|Thanks to a $55 million upgrade, the Veterans Affairs San Diego Healthcare System Building 1 can now withstand a 7.2 magnitude earthquake. The 920-day project concentrated on installing new foundations and exterior stair towers with integrated braced framing. Additional work focused on utility upgrades, core strengthening of the penthouse structure to the surrounding building, and beefing up particularly vulnerable areas, such as interior bridges, roof corners, and balconies.|
|Three decades after its original construction in the early 1970s, the Veterans Affairs San Diego Healthcare System Building 1 fell far short of current seismic codes. This not only put the building and its occupants—patients, doctors, nurses, visitors, and administrative staff—at risk in the event of a major earthquake, it violated a California state mandate requiring all hospitals to either retrofit or rebuild. In 2005, VA administrators opted to retrofit the six-story, 855,000-sf hospital—and remain open throughout the course of construction.
The Building Team, including general contractor Clark Construction Group, architect Leo A Daly, and structural engineer Nabih Youssef & Associates, worked out a five-phase plan for the $55 million project that would keep the hospital functioning throughout the scheduled 920-day project. Upon completion, the facility would be able to withstand a 7.2 magnitude earthquake.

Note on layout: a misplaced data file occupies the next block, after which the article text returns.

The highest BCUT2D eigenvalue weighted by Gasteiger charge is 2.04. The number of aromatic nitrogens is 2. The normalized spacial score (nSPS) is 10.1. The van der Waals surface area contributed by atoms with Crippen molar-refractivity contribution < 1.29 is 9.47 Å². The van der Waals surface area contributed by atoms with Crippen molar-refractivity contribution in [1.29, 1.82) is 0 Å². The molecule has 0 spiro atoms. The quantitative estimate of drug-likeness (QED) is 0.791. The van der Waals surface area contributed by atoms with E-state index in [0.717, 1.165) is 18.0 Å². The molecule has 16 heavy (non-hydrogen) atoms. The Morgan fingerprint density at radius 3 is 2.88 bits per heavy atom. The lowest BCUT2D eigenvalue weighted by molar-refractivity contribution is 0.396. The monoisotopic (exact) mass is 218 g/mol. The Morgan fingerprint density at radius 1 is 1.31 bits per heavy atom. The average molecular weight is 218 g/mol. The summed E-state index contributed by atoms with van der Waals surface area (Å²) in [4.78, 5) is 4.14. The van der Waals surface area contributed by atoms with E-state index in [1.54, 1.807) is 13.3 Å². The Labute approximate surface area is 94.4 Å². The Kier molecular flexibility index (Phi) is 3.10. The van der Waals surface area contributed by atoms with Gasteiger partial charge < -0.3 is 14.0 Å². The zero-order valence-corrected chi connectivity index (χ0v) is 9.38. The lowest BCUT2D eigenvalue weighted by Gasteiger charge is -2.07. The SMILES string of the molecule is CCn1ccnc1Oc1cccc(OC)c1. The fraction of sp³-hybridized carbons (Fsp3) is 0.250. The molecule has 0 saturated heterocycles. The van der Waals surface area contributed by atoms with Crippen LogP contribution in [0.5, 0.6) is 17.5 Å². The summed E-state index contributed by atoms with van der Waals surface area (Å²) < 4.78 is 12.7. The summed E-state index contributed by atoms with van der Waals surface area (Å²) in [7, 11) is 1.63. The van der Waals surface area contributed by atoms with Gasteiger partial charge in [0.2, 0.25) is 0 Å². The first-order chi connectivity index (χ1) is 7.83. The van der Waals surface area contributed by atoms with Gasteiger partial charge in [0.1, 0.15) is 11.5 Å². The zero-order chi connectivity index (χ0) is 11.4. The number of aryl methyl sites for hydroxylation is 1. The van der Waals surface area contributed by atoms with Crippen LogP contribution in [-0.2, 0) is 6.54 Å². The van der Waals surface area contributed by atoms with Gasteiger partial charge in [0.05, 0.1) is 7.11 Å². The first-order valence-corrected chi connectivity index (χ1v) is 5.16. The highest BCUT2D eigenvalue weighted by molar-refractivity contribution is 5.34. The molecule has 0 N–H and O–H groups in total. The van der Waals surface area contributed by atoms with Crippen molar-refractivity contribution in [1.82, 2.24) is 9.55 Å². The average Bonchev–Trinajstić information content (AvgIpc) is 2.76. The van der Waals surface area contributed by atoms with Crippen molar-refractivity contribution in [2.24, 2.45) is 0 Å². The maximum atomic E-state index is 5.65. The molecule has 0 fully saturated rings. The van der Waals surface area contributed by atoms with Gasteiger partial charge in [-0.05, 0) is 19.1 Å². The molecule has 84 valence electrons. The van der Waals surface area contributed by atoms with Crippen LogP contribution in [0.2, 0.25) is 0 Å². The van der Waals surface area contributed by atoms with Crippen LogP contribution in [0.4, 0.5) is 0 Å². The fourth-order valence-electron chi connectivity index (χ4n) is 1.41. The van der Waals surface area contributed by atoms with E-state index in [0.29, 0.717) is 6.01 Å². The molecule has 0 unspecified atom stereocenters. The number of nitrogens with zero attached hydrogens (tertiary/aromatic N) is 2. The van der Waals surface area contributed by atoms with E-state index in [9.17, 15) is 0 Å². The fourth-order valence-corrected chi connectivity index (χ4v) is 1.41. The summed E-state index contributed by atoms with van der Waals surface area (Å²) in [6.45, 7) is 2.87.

VA San Diego Healthcare System Building 1 Seismic Correction
La Jolla, Calif.
Submitting firm: Clark Construction Group (GC)
Architect: Leo A Daly
Structural engineer: Nabih Youssef & Associates
M/E engineer: S&K Engineers
Geotechnical consultant: Ninyo & Moore
Area: 855,000 sf
Construction cost: $55 million
Construction time: November 2005 to April 2008
VA San Diego Healthcare System Building 1 Seismic Correction San Diego, Calif.
October 06, 2008 |